New Carbon Credit Program Can Benefit Infrastructures in Developing Countries

The United Nations recently achieved a new milestone in its innovative environmental policy by approving a New Delhi metro system for carbon credit issuance. The metro in the capital of India was first launched in 2002. According to the UN, during its nine-year run, it has contributed to the annual reduction of 630,000 tons of greenhouse gas emissions in the city with 14 million residents.

The passenger rail system, which runs partly underground and party on elevated tracks, is one of the most successful public transportation projects carried out by the Indian government to date. It is estimated that, thanks to the metro, about 90,000 carbon-emitting vehicle trips are kept off the roads.

The rail system is able to achieve its emission reductions by employing an innovative regenerative braking technology, which cuts energy use by almost 30 per cent. Over the next seven years, the new UN carbon credit program will earn $9.5 million for the New Delhi metro. The initiative is part of the UN goal to encourage developing countries to invest funds in transportation networks, which help reduce greenhouse gas emission.

“No other Metro in the world could get the carbon credit because of the very stringent requirement to provide conclusive documentary proof of reduction in emissions,” according to the official statement issued by the UN. The international organisation further claims that each passenger, who, instead of jumping into their car or on the bus, chooses to hop on the metro, can help save about 100gm of carbon dioxide for every trip of 10km.

In addition to being environmentally friendly, subways have been the most commuter-friendly means for public transportation in metropolitan cities for years. In Tokyo, for example, more than 3.1 billion people use the metro system each year. In New York City, that number is over 1.6 billion, and in London, 1.1 billion take advantage of the convenient tube network annually. The more the passengers, who opt for the metro, the higher the amount of GHG emissions that are being prevented from entering into the atmosphere.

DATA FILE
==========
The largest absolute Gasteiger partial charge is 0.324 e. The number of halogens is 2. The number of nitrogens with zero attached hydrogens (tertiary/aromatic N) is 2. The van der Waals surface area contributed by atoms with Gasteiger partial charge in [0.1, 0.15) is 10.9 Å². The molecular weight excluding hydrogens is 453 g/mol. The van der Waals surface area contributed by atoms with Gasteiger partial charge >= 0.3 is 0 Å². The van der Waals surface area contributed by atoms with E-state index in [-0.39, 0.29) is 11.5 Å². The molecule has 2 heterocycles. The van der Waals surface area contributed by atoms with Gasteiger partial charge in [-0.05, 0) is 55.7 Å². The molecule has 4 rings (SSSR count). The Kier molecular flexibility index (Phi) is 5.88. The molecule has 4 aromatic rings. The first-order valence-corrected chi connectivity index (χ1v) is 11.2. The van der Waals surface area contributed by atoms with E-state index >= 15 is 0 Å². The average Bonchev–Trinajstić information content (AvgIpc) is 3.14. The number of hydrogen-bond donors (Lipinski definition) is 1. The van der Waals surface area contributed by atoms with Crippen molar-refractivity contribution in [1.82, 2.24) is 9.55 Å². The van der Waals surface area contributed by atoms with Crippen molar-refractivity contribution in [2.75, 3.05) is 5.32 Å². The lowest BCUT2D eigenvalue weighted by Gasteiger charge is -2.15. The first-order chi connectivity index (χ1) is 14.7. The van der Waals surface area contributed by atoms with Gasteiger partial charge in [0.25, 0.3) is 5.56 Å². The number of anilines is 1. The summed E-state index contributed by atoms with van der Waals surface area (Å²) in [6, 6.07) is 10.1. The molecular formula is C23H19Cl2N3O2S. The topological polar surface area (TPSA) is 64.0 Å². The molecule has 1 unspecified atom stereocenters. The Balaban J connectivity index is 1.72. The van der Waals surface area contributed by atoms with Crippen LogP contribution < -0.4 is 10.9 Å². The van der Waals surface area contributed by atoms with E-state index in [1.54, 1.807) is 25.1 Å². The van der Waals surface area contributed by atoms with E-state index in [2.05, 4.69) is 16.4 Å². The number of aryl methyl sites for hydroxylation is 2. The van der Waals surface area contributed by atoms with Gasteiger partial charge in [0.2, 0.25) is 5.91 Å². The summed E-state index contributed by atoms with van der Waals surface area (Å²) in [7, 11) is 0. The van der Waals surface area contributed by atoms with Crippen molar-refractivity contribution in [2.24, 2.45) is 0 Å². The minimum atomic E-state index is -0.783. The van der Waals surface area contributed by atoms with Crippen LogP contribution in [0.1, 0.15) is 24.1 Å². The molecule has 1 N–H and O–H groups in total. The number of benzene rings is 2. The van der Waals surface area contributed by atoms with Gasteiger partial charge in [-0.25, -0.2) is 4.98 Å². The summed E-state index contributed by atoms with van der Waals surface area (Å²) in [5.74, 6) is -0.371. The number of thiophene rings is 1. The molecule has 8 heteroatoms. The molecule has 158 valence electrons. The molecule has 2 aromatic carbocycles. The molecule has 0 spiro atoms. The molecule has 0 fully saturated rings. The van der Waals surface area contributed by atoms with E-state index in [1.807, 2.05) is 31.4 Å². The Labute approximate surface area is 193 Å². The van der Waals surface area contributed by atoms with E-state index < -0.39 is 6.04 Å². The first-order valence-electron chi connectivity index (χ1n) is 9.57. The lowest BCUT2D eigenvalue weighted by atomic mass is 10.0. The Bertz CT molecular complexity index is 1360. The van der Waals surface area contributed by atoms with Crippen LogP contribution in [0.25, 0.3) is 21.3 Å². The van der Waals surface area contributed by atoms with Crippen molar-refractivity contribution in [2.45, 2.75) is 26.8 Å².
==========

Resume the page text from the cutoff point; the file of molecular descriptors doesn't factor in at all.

Typically running underground, metros are a time-saving alternative to buses and on-road rail cars, which, just like regular vehicles, often fall victims of grueling morning and after-work traffic. Underground rail systems, on the other hand, run independent of traffic jams caused by long waits at traffic lights and, in some cases, car accidents. Being underground, their operation is also relatively unaffected by severe weather conditions such as snowstorms and heavy rains, which can seriously impair above-ground traffic.

Metro systems are probably the most expensive transportation systems to build and maintain. As a result, many developing countries are falling behind in establishing solid underground rail infrastructure. According to Dr. Jean-Paul Rodrigue, professor at the Department of Economics and Geography at Hofstra University, only about 80 large urban agglomerations have built a subway system, and the majority of them are located in developed countries.

Recognising metro systems for their capacity to keep city environments clean and city roads less congested, and rewarding them accordingly, can benefit local economies and commuters alike. Financial incentives such as carbon credit issuance can make it possible for governments to build additional tracks and expand the underground infrastructure in places where such tracks wouldn’t be financially viable in the absence of a carbon credit incentive. It will also encourage innovation in the area of transportation, while cost effectiveness and energy efficiency climb up on the list of priorities.

But the responsibility should not fall exclusively on the international community to make financial incentives available. It is ultimately up to the metro systems to take responsibility in proving their effectiveness in GHG emission reductions, so that they can qualify for carbon credits. As the UN points out in their statement, only the New Delhi system has so far provided documented proof of its energy efficiency. Local governments have to establish verification entities, which monitor and report emission reductions by their metro systems. The process can take time and resources, but the benefits should potentially outweigh the expenditure.

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